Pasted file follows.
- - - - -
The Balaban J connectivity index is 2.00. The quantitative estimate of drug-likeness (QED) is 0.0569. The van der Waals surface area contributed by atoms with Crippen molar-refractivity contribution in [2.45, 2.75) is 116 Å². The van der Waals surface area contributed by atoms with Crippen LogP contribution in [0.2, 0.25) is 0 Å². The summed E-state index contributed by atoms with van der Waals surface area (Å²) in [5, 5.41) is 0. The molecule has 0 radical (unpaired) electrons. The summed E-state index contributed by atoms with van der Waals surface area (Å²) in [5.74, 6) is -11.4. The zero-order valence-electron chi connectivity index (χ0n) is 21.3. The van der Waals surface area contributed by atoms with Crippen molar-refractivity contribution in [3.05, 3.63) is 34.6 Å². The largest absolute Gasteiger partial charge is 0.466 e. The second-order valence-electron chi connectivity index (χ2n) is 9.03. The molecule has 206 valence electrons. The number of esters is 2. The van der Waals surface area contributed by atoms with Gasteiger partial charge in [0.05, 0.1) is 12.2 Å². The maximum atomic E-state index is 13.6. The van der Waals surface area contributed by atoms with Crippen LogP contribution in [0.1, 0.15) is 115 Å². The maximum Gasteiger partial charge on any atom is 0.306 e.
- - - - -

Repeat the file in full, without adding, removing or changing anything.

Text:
The Balaban J connectivity index is 2.00. The quantitative estimate of drug-likeness (QED) is 0.0569. The van der Waals surface area contributed by atoms with Crippen molar-refractivity contribution in [2.45, 2.75) is 116 Å². The van der Waals surface area contributed by atoms with Crippen LogP contribution in [0.2, 0.25) is 0 Å². The summed E-state index contributed by atoms with van der Waals surface area (Å²) in [5, 5.41) is 0. The molecule has 0 radical (unpaired) electrons. The summed E-state index contributed by atoms with van der Waals surface area (Å²) in [5.74, 6) is -11.4. The zero-order valence-electron chi connectivity index (χ0n) is 21.3. The van der Waals surface area contributed by atoms with Crippen molar-refractivity contribution in [3.05, 3.63) is 34.6 Å². The largest absolute Gasteiger partial charge is 0.466 e. The second-order valence-electron chi connectivity index (χ2n) is 9.03. The molecule has 206 valence electrons. The number of esters is 2. The van der Waals surface area contributed by atoms with Gasteiger partial charge in [0.05, 0.1) is 12.2 Å². The maximum atomic E-state index is 13.6. The van der Waals surface area contributed by atoms with Crippen LogP contribution in [0.1, 0.15) is 115 Å². The maximum Gasteiger partial charge on any atom is 0.306 e.